As of November 2016, 21 states had decriminalized possession of small amounts of marijuana. From the looks of things, Virginia may be soon to follow in their footsteps.
Under current Virginia law, possessing even the smallest amount of marijuana is considered a criminal misdemeanor. Those convicted of these charges can face up to 30 days in jail and a fine of up to $500 for first time offenders. However, this may not be the case for much longer. Lieutenant Governor Ralph Northam recently released a plan to decriminalize possession of small amounts of marijuana in Virginia. He is also open-minded to the idea of using medical marijuana to treat illnesses.
Enforcement of these marijuana possession laws costs the state close to $67 million a year. Northam also referred to a study by the ACLU which revealed that in 2010, African Americans were 2.8 times more likely to be arrested for possessing marijuana in the state.
Northam believes that the money being spent on enforcement may be better spent elsewhere. Other Virginia officials agree. Senate Majority Leader Thomas Norment requested a study of the decriminalization issue last November. Recent legislation changing the penalty for this crime from criminal misdemeanor to a civil fine has been put on hold until the study is completed.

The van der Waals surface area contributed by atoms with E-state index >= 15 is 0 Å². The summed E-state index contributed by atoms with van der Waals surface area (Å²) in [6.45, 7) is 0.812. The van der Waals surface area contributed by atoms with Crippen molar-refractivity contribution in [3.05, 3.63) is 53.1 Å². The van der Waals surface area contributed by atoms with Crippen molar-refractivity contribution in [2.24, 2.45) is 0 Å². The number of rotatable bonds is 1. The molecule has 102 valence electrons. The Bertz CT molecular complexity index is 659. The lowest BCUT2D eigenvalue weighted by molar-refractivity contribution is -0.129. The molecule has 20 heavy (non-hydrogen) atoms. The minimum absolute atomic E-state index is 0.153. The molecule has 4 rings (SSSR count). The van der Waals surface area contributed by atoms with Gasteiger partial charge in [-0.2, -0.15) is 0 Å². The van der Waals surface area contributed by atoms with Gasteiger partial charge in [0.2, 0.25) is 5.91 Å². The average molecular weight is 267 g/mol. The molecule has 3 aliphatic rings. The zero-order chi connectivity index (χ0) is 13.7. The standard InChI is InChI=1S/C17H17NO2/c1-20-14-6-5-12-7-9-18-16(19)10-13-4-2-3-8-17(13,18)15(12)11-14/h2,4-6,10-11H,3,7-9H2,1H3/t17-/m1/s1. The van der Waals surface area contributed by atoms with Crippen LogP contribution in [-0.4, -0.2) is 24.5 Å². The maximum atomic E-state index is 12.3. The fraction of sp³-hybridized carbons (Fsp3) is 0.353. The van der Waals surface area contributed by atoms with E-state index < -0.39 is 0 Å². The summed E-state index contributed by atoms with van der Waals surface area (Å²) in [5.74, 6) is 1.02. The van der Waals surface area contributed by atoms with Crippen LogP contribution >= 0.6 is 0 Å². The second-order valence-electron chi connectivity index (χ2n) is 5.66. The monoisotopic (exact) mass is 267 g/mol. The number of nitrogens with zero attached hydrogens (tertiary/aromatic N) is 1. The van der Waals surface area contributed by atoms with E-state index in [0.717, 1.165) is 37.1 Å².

Until the laws are changed, drug possession charges can result in serious consequences. The consequences you face will depend on the type of drug you possessed and the quantity. You may face even stricter penalties if you distributed or planned to distribute the drugs. Those facing such serious charges may benefit from speaking to an attorney to discuss their legal options.
Source: The Roanoke Times, "Virginia Lt. Gov. Northam calls for decriminalizing small amounts of marijuana," Patrick Wilson, Feb. 13, 2017